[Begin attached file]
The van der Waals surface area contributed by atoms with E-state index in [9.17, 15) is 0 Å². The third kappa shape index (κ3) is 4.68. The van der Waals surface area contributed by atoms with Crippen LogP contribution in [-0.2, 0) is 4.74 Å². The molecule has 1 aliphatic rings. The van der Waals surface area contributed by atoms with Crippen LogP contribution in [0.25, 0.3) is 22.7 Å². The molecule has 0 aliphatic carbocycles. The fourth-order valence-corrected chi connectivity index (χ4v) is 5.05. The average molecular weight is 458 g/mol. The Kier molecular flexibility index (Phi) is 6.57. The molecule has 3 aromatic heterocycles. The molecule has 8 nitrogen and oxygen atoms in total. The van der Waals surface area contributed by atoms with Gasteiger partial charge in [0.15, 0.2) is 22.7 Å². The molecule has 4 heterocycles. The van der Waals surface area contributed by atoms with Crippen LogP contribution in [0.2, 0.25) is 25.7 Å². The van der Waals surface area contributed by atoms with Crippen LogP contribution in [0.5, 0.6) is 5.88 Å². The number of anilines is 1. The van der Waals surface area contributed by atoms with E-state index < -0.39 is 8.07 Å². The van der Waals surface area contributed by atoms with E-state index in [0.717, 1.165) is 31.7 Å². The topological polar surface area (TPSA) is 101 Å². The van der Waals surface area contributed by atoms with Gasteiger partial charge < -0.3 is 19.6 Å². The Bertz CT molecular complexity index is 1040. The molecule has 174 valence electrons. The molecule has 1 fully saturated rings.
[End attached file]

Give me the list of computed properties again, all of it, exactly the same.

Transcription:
The van der Waals surface area contributed by atoms with E-state index in [9.17, 15) is 0 Å². The third kappa shape index (κ3) is 4.68. The van der Waals surface area contributed by atoms with Crippen LogP contribution in [-0.2, 0) is 4.74 Å². The molecule has 1 aliphatic rings. The van der Waals surface area contributed by atoms with Crippen LogP contribution in [0.25, 0.3) is 22.7 Å². The molecule has 0 aliphatic carbocycles. The fourth-order valence-corrected chi connectivity index (χ4v) is 5.05. The average molecular weight is 458 g/mol. The Kier molecular flexibility index (Phi) is 6.57. The molecule has 3 aromatic heterocycles. The molecule has 8 nitrogen and oxygen atoms in total. The van der Waals surface area contributed by atoms with Gasteiger partial charge in [0.15, 0.2) is 22.7 Å². The molecule has 4 heterocycles. The van der Waals surface area contributed by atoms with Crippen LogP contribution in [0.2, 0.25) is 25.7 Å². The van der Waals surface area contributed by atoms with Crippen LogP contribution in [0.5, 0.6) is 5.88 Å². The number of anilines is 1. The van der Waals surface area contributed by atoms with E-state index < -0.39 is 8.07 Å². The van der Waals surface area contributed by atoms with E-state index in [0.717, 1.165) is 31.7 Å². The topological polar surface area (TPSA) is 101 Å². The van der Waals surface area contributed by atoms with Gasteiger partial charge < -0.3 is 19.6 Å². The Bertz CT molecular complexity index is 1040. The molecule has 174 valence electrons. The molecule has 1 fully saturated rings.